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Human papilloma viruses show high degree of host specific-ity. They show a high predilection for the skin and also for mucous membrane. HPV infection is acquired by close con-tact, and the infection is initiated by infections of the skin or mucous membranes. Tissue tropism and manifestation of the disease depend on the HPV type that causes disease (Table 56-2).
After infection, the virus replicates in the squamous epithe-lium of the skin to cause warts and in the mucous membrane to induce epithelial proliferation, such as oral, genital, and conjunctival papillomas. The warts occur as a result of virus-caused cell growth and thickening of the basal and prickle lay-ers of the stratum spinosum as well as the stratum granulosum.
The presence of the koilocytes is the hallmark of the HPV infections of the skin. These koilocytes are the enlarged keratocytes with well-demarcated halos surrounding small nuclei. The HPV infection always causes a localized infection and the warts usually resolve spontaneously possibly as a result of immune response.
Human papilloma virus has also been associated with devel-opment of oral premalignant conditions as well as malignant conditions in humans. HPV-16 as well as HPV-18, HPV-33, and HPV-35 have been linked with (a) verruciform proliferation in the oral cavity, (b) oral premalignant lesions, and (c) oral squamous cell carcinoma.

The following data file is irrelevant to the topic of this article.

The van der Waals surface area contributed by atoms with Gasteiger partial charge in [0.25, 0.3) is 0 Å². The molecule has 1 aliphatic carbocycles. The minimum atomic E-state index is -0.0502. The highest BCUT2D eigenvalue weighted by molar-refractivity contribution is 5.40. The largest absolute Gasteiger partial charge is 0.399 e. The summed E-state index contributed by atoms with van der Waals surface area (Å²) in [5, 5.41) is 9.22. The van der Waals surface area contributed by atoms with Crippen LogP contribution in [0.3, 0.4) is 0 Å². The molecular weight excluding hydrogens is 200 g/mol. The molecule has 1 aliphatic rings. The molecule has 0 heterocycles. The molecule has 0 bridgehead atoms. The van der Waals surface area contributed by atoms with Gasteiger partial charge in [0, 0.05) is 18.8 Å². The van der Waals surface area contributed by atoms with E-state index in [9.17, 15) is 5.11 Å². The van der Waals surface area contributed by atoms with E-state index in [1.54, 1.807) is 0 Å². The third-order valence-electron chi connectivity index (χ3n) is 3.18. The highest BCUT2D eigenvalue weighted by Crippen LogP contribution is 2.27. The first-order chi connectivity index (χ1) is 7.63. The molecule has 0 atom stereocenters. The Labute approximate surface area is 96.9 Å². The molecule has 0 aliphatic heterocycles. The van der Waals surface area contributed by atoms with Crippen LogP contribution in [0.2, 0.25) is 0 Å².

The exact mechanism responsible for resolution of papillomas is not known. Cell-mediated immunity, however, appears to play an important role in the resolution of the disease. The con-ditions that depress cell-mediated immunity, such as in patients with HIV and those receiving immunosuppressive therapy, give rise to exacerbation of HPV infection and leads to more severe manifestation of the disease.
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